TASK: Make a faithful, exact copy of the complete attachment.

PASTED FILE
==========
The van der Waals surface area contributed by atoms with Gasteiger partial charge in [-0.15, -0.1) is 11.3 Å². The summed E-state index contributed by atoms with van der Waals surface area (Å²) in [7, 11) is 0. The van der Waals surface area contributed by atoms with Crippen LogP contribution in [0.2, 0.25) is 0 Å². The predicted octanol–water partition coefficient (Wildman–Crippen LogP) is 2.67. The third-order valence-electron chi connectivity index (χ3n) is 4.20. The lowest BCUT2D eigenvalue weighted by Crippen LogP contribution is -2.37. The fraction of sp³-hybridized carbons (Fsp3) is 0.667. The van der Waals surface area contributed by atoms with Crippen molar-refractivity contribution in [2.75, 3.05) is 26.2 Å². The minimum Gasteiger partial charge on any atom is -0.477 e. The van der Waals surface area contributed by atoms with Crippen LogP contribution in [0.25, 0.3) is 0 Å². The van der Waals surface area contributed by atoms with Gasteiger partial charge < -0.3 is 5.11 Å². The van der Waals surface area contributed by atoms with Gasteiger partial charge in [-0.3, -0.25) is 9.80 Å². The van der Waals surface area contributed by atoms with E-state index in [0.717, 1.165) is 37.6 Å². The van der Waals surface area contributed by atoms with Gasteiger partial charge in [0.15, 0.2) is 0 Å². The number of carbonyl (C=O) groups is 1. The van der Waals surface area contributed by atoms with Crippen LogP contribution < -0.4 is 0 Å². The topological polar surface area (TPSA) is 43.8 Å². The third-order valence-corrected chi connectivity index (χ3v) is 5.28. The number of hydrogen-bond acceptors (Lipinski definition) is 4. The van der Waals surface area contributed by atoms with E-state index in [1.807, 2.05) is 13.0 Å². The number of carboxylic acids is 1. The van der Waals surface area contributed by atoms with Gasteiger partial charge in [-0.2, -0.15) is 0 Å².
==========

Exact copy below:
The van der Waals surface area contributed by atoms with Gasteiger partial charge in [-0.15, -0.1) is 11.3 Å². The summed E-state index contributed by atoms with van der Waals surface area (Å²) in [7, 11) is 0. The van der Waals surface area contributed by atoms with Crippen LogP contribution in [0.2, 0.25) is 0 Å². The predicted octanol–water partition coefficient (Wildman–Crippen LogP) is 2.67. The third-order valence-electron chi connectivity index (χ3n) is 4.20. The lowest BCUT2D eigenvalue weighted by Crippen LogP contribution is -2.37. The fraction of sp³-hybridized carbons (Fsp3) is 0.667. The van der Waals surface area contributed by atoms with Crippen molar-refractivity contribution in [2.75, 3.05) is 26.2 Å². The minimum Gasteiger partial charge on any atom is -0.477 e. The van der Waals surface area contributed by atoms with Crippen LogP contribution in [0.25, 0.3) is 0 Å². The van der Waals surface area contributed by atoms with Gasteiger partial charge < -0.3 is 5.11 Å². The van der Waals surface area contributed by atoms with Gasteiger partial charge in [-0.3, -0.25) is 9.80 Å². The van der Waals surface area contributed by atoms with E-state index in [0.717, 1.165) is 37.6 Å². The van der Waals surface area contributed by atoms with Gasteiger partial charge in [0.15, 0.2) is 0 Å². The number of carbonyl (C=O) groups is 1. The van der Waals surface area contributed by atoms with Crippen LogP contribution < -0.4 is 0 Å². The topological polar surface area (TPSA) is 43.8 Å². The third-order valence-corrected chi connectivity index (χ3v) is 5.28. The number of hydrogen-bond acceptors (Lipinski definition) is 4. The van der Waals surface area contributed by atoms with E-state index in [1.807, 2.05) is 13.0 Å². The number of carboxylic acids is 1. The van der Waals surface area contributed by atoms with Gasteiger partial charge in [-0.2, -0.15) is 0 Å².